Censor vs Supervise - What's the difference?

censor | supervise |


As verbs the difference between censor and supervise

is that censor is to review in order to remove objectionable content from correspondence or public media, either by legal criteria or with discretionary powers while supervise is .

As a noun censor

is (history) a roman magistrate, originally a census administrator, by classical times a high judge of public behavior and morality.

censor

English

Alternative forms

* censour (obsolete)

Noun

(en noun)
  • (history) A Roman magistrate, originally a census administrator, by Classical times a high judge of public behavior and morality
  • The Ancient censors were part of the ''cursus honorum , a series of public offices held during a political career, like consuls and praetors.
  • An official responsible for the removal of objectionable or sensitive content
  • The headmaster is an even stricter censor''' for his boarding pupils' correspondence than the enemy ' censors had been for his own when the country was occupied.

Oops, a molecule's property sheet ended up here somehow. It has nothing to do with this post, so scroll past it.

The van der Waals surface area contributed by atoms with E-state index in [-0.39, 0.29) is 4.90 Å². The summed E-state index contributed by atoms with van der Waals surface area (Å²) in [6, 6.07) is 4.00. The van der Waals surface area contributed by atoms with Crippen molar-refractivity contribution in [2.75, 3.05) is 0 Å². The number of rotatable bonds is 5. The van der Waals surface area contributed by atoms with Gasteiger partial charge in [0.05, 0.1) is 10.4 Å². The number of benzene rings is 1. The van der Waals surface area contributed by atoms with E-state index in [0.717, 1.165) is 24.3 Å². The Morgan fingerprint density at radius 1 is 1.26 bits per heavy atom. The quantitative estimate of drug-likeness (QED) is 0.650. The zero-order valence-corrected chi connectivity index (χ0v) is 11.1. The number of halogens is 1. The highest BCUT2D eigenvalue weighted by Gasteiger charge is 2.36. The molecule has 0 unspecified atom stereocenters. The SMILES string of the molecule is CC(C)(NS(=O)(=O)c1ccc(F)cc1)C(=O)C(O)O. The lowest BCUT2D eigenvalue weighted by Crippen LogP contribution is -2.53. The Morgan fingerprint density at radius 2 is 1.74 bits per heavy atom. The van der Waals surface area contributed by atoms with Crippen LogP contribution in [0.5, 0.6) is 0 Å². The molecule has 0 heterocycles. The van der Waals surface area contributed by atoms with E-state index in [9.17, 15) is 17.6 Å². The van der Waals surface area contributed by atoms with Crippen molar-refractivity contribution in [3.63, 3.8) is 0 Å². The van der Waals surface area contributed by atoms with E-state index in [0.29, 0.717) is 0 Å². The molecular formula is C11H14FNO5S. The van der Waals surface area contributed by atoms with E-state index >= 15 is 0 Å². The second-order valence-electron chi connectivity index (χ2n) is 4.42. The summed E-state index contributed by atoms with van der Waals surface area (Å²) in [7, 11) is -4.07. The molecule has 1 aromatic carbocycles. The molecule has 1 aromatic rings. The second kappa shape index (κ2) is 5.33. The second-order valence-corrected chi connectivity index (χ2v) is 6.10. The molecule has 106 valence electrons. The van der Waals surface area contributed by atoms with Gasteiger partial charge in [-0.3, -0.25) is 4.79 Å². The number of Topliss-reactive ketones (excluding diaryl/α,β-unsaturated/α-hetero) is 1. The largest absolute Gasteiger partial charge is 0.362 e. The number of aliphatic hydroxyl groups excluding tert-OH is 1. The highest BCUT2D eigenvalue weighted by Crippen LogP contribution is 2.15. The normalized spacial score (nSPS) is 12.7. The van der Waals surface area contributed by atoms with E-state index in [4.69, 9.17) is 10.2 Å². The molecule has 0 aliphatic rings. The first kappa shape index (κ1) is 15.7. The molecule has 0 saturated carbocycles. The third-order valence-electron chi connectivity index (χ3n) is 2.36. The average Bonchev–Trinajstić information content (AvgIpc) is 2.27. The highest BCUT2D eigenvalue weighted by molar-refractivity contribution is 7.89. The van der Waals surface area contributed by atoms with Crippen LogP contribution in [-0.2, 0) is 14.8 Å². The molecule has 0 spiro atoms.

• One who censures or condemns
  • (psychology) A hypothetical subconscious agency which filters unacceptable thought before it reaches the conscious
  • (acronym ) Censors Ensure No Secrets Over Radios
  • Synonyms

    * censurer

    Verb

    (en verb)
  • To review in order to remove objectionable content from correspondence or public media, either by legal criteria or with discretionary powers
  • The man responsible for censoring films has seen some things in his time.
  • To remove objectionable content
  • ''Occupying powers typically censor anything reeking of resistance

    Synonyms

    * bowdlerize

    See also

    * decensor * expurgate

    Anagrams

    * ----

    supervise

    English

    Verb

    (supervis)
  • To direct, manage, or oversee; to be in charge
  • *, chapter=19
  • , title= The Mirror and the Lamp , passage=Nothing was too small to receive attention, if a supervising eye could suggest improvements likely to conduce to the common welfare. Mr. Gordon Burnage, for instance, personally visited dust-bins and back premises, accompanied by a sort of village bailiff, going his round like a commanding officer doing billets.}}
  • (obsolete) To look over so as to read; to peruse.
  • * 1590 , , IV. ii. 120:
  • Let me supervise the canzonet.